Second in our series on how CatalystHE partners came to coaching.
Our partners share their career backgrounds and what brought them to coaching.
This week, Dr Susan Rose reflects on the question "Why do I coach?" From a way of being to a leadership skill, Susan describes her growing interest in and use of coaching in the 2000s to her current passion for supporting women leaders.
Self-reflection is a useful and intriguing exercise. Something that coaching should trigger. So writing about how I got into coaching is an opportunity for a bit of my own personal reflection and insight. Why do I coach and how did it all get started?
I first became aware of coaching as a practice when working at Henley Business School in the early 2000s. It was a new and young discipline at that time, and I was fortunate enough to know and work with Dr Patricia Bossons who first introduced coaching at Henley. Alongside Patricia worked others in her team (notably the wonderful Alison Hardingham and Denis Sartain) and I noticed a few things about these people. First that they appeared to me to be very grounded, in control of their own feelings and responses and very effective communicators. They radiated serenity and were clearly comfortable in their own skins. There had to be something in this thing called coaching! I explored it more and in 2010 took the Henley Professional Certificate in Coaching course to learn and develop my knowledge and skills.
During my career at Henley I applied my coaching predominantly as a leadership skill while I held senior roles at the business school that required me to build and develop teams. Coaching is a process of working alongside someone, supporting that individual to progress and move forward and often make change happen. It is particularly helpful to individual performance development but also when building teams. During this time, I was responsible for leading a multi-cultural team overseas at a new university campus in Malaysia and was able to apply my coaching skills in what was a start-up situation. I used coaching in a number of ways – to support induction of new staff; performance development; dispute resolution; team building; as well as my interactions with other senior leaders.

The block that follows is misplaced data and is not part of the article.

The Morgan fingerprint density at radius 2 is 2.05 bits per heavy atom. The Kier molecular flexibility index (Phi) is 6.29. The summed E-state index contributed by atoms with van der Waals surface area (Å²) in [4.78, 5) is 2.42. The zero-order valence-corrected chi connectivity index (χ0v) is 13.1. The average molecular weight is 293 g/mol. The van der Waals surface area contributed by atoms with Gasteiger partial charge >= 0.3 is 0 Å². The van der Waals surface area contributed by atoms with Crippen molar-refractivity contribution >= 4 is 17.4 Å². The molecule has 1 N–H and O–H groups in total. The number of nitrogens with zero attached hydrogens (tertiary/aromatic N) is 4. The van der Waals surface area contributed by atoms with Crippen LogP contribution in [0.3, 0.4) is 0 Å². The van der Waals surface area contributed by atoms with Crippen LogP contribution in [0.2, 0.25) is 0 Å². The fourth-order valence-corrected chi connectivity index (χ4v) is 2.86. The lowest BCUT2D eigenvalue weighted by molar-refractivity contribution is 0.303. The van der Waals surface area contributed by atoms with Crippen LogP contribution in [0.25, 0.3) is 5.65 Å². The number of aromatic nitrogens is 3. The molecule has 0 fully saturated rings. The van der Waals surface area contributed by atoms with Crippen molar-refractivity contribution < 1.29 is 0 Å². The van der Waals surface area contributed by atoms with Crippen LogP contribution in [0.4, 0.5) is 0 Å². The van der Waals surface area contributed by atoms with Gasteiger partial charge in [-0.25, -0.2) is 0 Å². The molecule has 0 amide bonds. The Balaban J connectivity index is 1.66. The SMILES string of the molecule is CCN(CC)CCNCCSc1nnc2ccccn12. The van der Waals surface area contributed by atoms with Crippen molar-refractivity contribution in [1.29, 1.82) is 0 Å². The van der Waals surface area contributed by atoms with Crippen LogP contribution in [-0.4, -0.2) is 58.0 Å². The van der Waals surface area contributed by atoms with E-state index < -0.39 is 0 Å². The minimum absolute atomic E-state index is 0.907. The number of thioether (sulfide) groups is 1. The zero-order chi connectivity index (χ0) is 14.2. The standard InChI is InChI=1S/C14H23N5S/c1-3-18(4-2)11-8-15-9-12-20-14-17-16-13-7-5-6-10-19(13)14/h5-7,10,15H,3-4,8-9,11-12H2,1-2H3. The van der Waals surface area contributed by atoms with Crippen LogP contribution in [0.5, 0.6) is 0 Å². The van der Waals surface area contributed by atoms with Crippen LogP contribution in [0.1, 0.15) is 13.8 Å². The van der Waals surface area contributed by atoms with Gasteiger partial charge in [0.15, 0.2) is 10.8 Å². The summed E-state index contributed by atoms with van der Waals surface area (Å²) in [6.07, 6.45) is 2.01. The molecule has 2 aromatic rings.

By 2019 I was looking for a new focus in my life that would complement my work in business education and also leverage my coaching experience. I obtained my International Coaching Federation (ICF) accreditation and launched my own coaching practice with an objective to share my leadership experiences with others. I have a particular focus on coaching women in mid to senior level roles. This is because I have stood in their shoes and have personal experience of being a female leader. Now in 2022 I partner with my colleagues at CatalystHE to combine my coaching skills and senior HE leadership experience as a specialist offer.
I am a coach because I firmly believe in the effectiveness of coaching and the importance of supporting others. Coaching is now an accepted and much used developmental intervention that can be effective in both the corporate world, the professions such as academia, and in people’s personal lives. For leaders it provides the basis for self-reflection and personal insights that help us build our values and capabilities as we navigate change.
Andrew George will share his reflections on becoming a coach next time.